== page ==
Washington Attorney General Bob Ferguson has accused the Yakima Valley city of Sunnyside of using the city’s police force to illegally evict Latinx tenants, women and families from rental housing.
Among the tenants allegedly pushed out of housing by Sunnyside police without formal eviction proceedings were a pregnant Latina mother with three children and another Latinx family with seven children, according to a new federal civil-rights lawsuit filed Tuesday by Ferguson’s office.
Sunnyside is 88% Hispanic, according to the latest census figures.
On Tuesday night, Sunnyside Mayor Julia Hart sent a statement saying that the city was “disappointed” in the attorney general’s decision to file a lawsuit and had worked “in good faith to understand what concerns, if any” the office had.
The attorney general’s complaint stems from Sunnyside’s crime-free rental-housing program. The Legislature authorized local governments to create crime-free rental-housing programs in 2010, and since then, they’ve proliferated across the state, from Tacoma to Walla Walla.
Under Sunnyside’s program, according to the attorney general’s lawsuit, participating landlords require tenants to sign a lease or rental addendum acknowledging that if crimes are committed or allowed on or near the property, the tenants will be found in violation of the lease.
In practice, housing and legal advocates say that crime-free rental-housing programs both undercut public safety and disproportionately impact communities of color and survivors of domestic violence.
Emily Werth, a staff attorney at the American Civil Liberties Union (ACLU) of Illinois who has worked on issues related to crime-free rental-housing programs, said that these kinds of programs counter their intended purpose. “They tell people, don’t call the police when you need help, because if the police come to your property, you may be the one who loses housing,” she said.
Washington state Assistant Attorney General Mitchell Riese said his office started looking into crime-free rental-housing programs across the state in early 2017 because of issues reported in similar programs across the country.
Some jurisdictions voluntarily made changes to their programs after being contacted by the state attorneys, according to the attorney general’s civil-rights division chief Colleen Melody, but not Sunnyside.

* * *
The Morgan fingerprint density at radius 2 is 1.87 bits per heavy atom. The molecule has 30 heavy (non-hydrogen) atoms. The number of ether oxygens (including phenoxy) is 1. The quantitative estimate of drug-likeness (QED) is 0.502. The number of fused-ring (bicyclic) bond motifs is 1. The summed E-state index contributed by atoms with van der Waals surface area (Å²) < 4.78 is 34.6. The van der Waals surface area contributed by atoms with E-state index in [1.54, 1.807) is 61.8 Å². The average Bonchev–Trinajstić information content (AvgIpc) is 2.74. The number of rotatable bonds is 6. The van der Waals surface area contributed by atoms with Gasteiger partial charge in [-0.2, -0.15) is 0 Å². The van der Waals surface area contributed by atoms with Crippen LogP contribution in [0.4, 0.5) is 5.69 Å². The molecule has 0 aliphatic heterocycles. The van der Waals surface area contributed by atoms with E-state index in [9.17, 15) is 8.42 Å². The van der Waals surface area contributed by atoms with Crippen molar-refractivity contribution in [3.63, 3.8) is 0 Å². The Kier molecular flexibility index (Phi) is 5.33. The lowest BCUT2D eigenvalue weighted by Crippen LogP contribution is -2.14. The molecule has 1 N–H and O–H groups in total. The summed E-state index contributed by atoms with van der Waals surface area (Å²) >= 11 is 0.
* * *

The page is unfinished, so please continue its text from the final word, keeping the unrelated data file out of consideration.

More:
In the statement sent to The Seattle Times, the city of Sunnyside said the Attorney General’s Office had “failed to provide the City with any concrete examples of alleged violations of the program” and noted that the lawsuit filed on Tuesday did not name names or provide dates.
“This has made understanding or resolving any concerns virtually impossible,” the statement read.
The Washington attorney general’s lawsuit against Sunnyside claims the city’s program denied tenants due process, discriminated against Latinx tenants, women and families, and evicted tenants because they were survivors of domestic violence or sexual assault.
The Attorney General’s Office said it had communicated with Sunnyside officials multiple times over its concerns starting in November 2017, but that the meetings were unsuccessful.
In one case cited in the complaint, police allegedly removed a pregnant Latina mother and her three children from housing after a fight broke out near her home. No charges against the mother or eviction proceedings were filed, but police gave the family three days to leave, according to the complaint.
The lawsuit also claims that Sunnyside police ordered a Latina mother, grandmother and seven children to leave their home after the mother allegedly refused sexual advances from the landlord, who then accused the family of theft. Police told the family to leave in two days without an eviction order, according to the complaint.
Renee Williams, staff attorney at the National Housing Law Project, said “crime-free” or “nuisance” ordinances are fairly common across the country, but that this is the first lawsuit she’s seen in which a state attorney general has gone after a jurisdiction for the program.
“I think it’s a really exciting and really positive development because I think it’s a recognition of how these laws can have very negative consequences on populations that already have a difficult time accessing housing,” Williams said.
In one high-profile lawsuit filed over “nuisance” or “crime-free” ordinances, the ACLU sued the city of Norristown, Pa., after a woman was threatened with eviction after being airlifted to the hospital for abuse suffered at the hands of her partner. The case settled and the city repealed the ordinance.
Melody said the Attorney General’s Office was encouraging people to call in with their experiences about Sunnyside’s crime-free rental-housing program, whether they be “good, bad or otherwise.”
“We really do want to understand the full scope of the problem,” Melody said.
The lawsuit seeks to stop the city from using police to allegedly evict tenants and win monetary damages for the tenants involved.